What You Need to Know About Adaptogens

Chaga mushrooms growing on a tree.

Chaga mushrooms are known to be a rich source of antioxidants. (Image: via Wikimedia Commons)

Consuming supplements is now a common habit among people conscious of their physical and mental health. Adaptogens are one such group of supplements that many people seem to be very interested in. These are basically a class of plants that are believed to have the ability to fight stress and balance the body. Some of them have been in use in Ayurvedic and Chinese medicine for thousands of years. Others have only recently appeared on the market.


These herbs “help restore communication between your brain and adrenal glands by balancing the hypothalamic-pituitary-endocrine axis — which is also known as the body’s ‘stress stem.’ This axis is responsible for regulating the connection between the brain and your stress hormones,” according to Shape.

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A few studies on adaptogens claim that they have the potential to increase endurance, improve attention, and reduce fatigue. Some of the herbs are thought to boost mental performance, while a few have anti-inflammatory properties. A popular adaptogen is ashwagandha, which is well known for boosting a person’s ability to cope with stress. Whether you are a career-oriented person working on a busy schedule or an athlete who needs an extra bit of energy, consuming ashwagandha can improve your performance by a noticeable margin.  

Adaptogens are thought to help people deal with stress.
Adaptogens are thought to help people deal with stress. (Image: via Piqsels)

However, you should be mindful of the fact that adaptogens will have interactions with the supplements and medications you ingest, which can be harmful to your body. As such, you should always consult with a doctor and get their approval before you start consuming adaptogens. For instance, people on thyroid hormones may have to give up on adaptogens since the herbs can interfere with the normal hormonal processes.

It is also important that you understand that the benefits of adaptogens are not instantaneous. Instead, it can take some time before you start seeing results. “Many of these plants, when they’re taken over a period of time, they really do help people manage their stress more effectively. People will have more energy. They’ll sleep better… They’re intended to be taken over a longer period of time. Their effects are more gentle and subtle, but very powerful,” Dr. Teiraona Low Dog, a doctor who specializes in herbal medicine, said to Drink Metta.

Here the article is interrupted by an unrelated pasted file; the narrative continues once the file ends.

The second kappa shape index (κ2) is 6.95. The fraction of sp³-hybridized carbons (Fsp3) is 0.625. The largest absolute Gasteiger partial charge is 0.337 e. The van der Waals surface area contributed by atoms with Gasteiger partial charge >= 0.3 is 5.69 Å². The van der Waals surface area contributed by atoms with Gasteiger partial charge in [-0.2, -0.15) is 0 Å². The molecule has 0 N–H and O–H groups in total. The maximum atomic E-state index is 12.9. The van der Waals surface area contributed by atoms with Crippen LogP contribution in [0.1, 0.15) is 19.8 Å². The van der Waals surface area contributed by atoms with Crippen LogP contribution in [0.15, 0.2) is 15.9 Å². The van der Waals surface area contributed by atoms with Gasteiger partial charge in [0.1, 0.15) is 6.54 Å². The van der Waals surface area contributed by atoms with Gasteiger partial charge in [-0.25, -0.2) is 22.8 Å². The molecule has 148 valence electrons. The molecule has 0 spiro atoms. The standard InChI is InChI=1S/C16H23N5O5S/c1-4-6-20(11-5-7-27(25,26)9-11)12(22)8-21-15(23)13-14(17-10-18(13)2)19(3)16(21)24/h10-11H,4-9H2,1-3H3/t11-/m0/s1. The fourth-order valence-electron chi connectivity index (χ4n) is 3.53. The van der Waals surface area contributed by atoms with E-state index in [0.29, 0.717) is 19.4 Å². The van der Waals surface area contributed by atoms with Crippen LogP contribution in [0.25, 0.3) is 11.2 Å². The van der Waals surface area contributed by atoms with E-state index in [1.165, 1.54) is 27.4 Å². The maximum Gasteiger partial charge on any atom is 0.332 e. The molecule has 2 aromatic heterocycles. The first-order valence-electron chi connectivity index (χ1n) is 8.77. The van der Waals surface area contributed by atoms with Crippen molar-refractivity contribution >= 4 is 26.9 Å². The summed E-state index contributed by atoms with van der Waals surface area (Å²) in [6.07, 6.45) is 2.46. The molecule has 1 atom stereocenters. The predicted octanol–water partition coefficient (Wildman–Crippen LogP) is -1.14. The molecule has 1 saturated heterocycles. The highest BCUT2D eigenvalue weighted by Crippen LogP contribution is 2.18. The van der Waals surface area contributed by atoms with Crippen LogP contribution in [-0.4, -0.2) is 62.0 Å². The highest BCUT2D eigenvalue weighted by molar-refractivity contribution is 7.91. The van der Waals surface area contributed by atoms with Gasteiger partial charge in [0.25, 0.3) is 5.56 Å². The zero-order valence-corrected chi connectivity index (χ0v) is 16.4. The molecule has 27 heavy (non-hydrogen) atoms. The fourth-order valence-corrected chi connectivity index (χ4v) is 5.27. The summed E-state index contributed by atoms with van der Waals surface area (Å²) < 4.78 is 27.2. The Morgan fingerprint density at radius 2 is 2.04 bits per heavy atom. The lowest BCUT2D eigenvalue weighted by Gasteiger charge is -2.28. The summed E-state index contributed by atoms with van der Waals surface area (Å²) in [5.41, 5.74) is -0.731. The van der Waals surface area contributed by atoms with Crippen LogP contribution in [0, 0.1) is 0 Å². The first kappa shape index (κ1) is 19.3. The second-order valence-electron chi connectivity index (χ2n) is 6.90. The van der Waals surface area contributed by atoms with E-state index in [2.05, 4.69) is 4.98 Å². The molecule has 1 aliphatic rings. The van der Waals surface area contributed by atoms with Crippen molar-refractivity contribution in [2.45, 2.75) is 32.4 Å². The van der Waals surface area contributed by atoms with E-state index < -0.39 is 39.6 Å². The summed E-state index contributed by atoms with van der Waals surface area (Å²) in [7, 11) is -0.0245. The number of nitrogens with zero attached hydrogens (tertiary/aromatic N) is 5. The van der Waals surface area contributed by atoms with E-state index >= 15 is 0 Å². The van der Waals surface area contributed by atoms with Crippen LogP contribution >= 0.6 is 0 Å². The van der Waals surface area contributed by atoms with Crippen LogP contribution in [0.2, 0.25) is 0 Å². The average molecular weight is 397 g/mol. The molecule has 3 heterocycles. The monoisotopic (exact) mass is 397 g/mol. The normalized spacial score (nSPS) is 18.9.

Ashwagandha is a popular adaptogen.
Ashwagandha is a popular adaptogen. (Image: Vinayaraj via Wikimedia Commons)

Commonly used adaptogens

Ashwagandha is arguably the most popular adaptogen. Many chefs across the world have started incorporating ashwagandha into their dishes. A study published in 2012 notes that “high-concentration full-spectrum Ashwagandha root extract improves an individual’s resistance towards stress and thereby improves self-assessed quality of life.” The herb has been used in Africa as a uterine tonic for women who suffer a miscarriage.

Tulsi is similar to the basil typically found in pasta dishes. Ayurvedic medicine uses tulsi in tea as a calming agent. Some people combine ashwagandha and tulsi when preparing a drink. In Northern Europe, chaga mushrooms are popular for being one of the richest sources of antioxidants known to man. They are often used to improve immunity and reduce inflammation.

Eleuthero is also used as a stress-buster herb by many people. They can be very useful for the elderly. The herb supports healthy cholesterol levels and strengthens the immune system. With long-term use, a person might experience fewer incidences of acute illnesses. People who are recovering from surgery or a chronic illness can take eleuthero if they have a doctor’s permission, as it aids in faster recovery. For athletes, the herb can act as an endurance booster.  

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